Managing Conflicts with Wildlife: Living with Frogs

Florida's greenhouse frog and Florida's Cuban treefrogFrogs control garden pests such as insects and slugs and serve as a food source for many larger wildlife species. Research on the substances frogs secrete through their skins has even led to the creation of new painkillers and antibiotics. Most frogs in Florida are reclusive and harmless to people, but two species of frogs that have invaded Florida can be harmful to humans and their pets. This 4-page fact sheet presents some facts about native frogs, describes the problems invasive frogs cause, and provides suggestions on how to cope with problem frogs. Written by Steve Johnson, Holly K. Ober, and William M. Giuliano, and published by the UF Department of Wildlife Ecology and Conservation, November 2014. (Photos: Steve Johnson, UF/IFAS)
http://edis.ifas.ufl.edu/uw394

Managing Conflicts with Wildlife: Living with Snakes

Figure 1. Eastern diamondback rattlesnake.Snakes provide numerous benefits to people and to the environment, by controlling rat and mice populations in the environment, for example. Or in the laboratory, where pygmy rattlesnake venom research helped develop medicine to thin the blood of heart attack patients. Most snakes are secretive and rarely bother people, but there are situations where some snakes can become dangerous. In this 4-page fact sheet, we present some facts about snakes, describe dangers they may cause, and provide suggestions on how to cope with these dangers. Written by Holly K. Ober, Steve Johnson, and William M. Giuliano, and published by the UF Department of Wildlife Ecology and Conservation, November 2014. (Photo: Steve Johnson)
http://edis.ifas.ufl.edu/uw395

Native Plants That Benefit Native Wildlife in the Florida Panhandle

coneflowersThe key to enhancing wildlife (and attracting it to your property) is to provide the resources wildlife need. This means supplying food, water, and cover within the space you own and manage. Because the needs of each wildlife species for food and cover vary from one season to the next, a mix of plant species is required to meet the needs of a species all year round. And because each species has different needs, attracting and maintaining a wide variety of wildlife year round requires a wide diversity of plants. A property owner interested in attracting wildlife should nurture a wide variety of native plants to ensure that there is a large assortment of food and cover options available all the time. This 8-page fact sheet was written by Holly K. Ober and Gary W. Knox, and published by the UF Department of Wildlife Ecology and Conservation, October 2013.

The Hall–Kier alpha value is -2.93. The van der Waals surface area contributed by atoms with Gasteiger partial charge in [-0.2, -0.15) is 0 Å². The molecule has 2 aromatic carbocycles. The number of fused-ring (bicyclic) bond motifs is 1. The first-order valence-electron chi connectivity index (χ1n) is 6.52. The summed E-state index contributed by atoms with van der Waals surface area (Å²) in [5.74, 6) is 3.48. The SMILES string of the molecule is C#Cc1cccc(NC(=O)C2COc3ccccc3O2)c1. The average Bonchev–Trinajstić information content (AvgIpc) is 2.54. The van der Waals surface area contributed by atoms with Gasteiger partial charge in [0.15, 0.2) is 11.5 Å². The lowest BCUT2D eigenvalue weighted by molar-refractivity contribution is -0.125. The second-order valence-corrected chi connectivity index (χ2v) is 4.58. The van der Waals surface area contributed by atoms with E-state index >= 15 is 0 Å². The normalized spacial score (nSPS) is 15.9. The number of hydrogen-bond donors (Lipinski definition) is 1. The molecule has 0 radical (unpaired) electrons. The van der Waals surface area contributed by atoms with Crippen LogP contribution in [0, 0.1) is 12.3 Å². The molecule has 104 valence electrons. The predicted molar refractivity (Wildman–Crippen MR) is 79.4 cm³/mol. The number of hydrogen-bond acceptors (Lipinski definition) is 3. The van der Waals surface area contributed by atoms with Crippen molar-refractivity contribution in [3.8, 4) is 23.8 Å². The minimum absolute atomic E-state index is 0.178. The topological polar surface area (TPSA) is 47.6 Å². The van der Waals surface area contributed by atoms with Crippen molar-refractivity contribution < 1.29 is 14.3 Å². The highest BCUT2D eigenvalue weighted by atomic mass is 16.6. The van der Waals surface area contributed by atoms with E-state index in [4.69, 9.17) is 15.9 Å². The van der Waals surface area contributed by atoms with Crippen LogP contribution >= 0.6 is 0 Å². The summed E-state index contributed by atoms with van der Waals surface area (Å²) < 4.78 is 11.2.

http://edis.ifas.ufl.edu/uw384

How to Use Deterrents to Stop Damage Caused by Nuisance Wildlife in Your Yard (WEC326/UW371)

Figure 6. Eyespot balloons can scare nuisance birds.Many of us try to attract particular types of wildlife to our yards so that we can observe them. We often select plants and other materials that we know provide food, cover, and water for those animals we like to watch. However, when unwanted wildlife visit your yard and cause damage, you might need to consider the use of tactics that could deter these unwanted species. This 8-page fact sheet was written by Holly K. Ober and Arlo Kane, and published by the UF Department of Wildlife Ecology and Conservation, October 2012.
http://edis.ifas.ufl.edu/uw371

How To Identify the Wildlife Species Responsible for Damage in Your Yard (WEC324/UW369)

Figure 6. Rooting and wallowing by wild hogs. Although many homeowners enjoy wildlife in their yards, there are situations where wildlife can become a nuisance. In some circumstances, wild animals can cause extensive damage to lawns and gardens. Learning to identify which species is responsible for this damage is the first step in finding a solution to the problem. This 6-page fact sheet provides images of wildlife damage in residential settings to help you determine which species may be causing similar problems in your yard. Written by Holly K. Ober and Arlo Kane, and published by the UF Department of Wildlife Ecology and Conservation, October 2012.
http://edis.ifas.ufl.edu/uw369

Overview of How to Stop Damage Caused by Nuisance Wildlife in Your Yard (WEC323/UW368)

ArmadilloIn Florida, we are fortunate to have a wide variety of wildlife to watch and enjoy. Indeed, many homeowners attempt to attract particular types of wildlife to their yards to watch. However, wild animals can become a nuisance in some situations. This 4-page fact sheet is the first in a five-part series describing tactics you can use to cope with wildlife that have become a nuisance. Here we suggest a sequence of steps you can implement when wildlife are causing damage in your yard. These suggestions should help reduce wildlife damage in a practical, humane, and environmentally responsible manner. Written by Holly K. Ober and Arlo Kane, and published by the UF Department of Wildlife Ecology and Conservation, October 2012.
http://edis.ifas.ufl.edu/uw368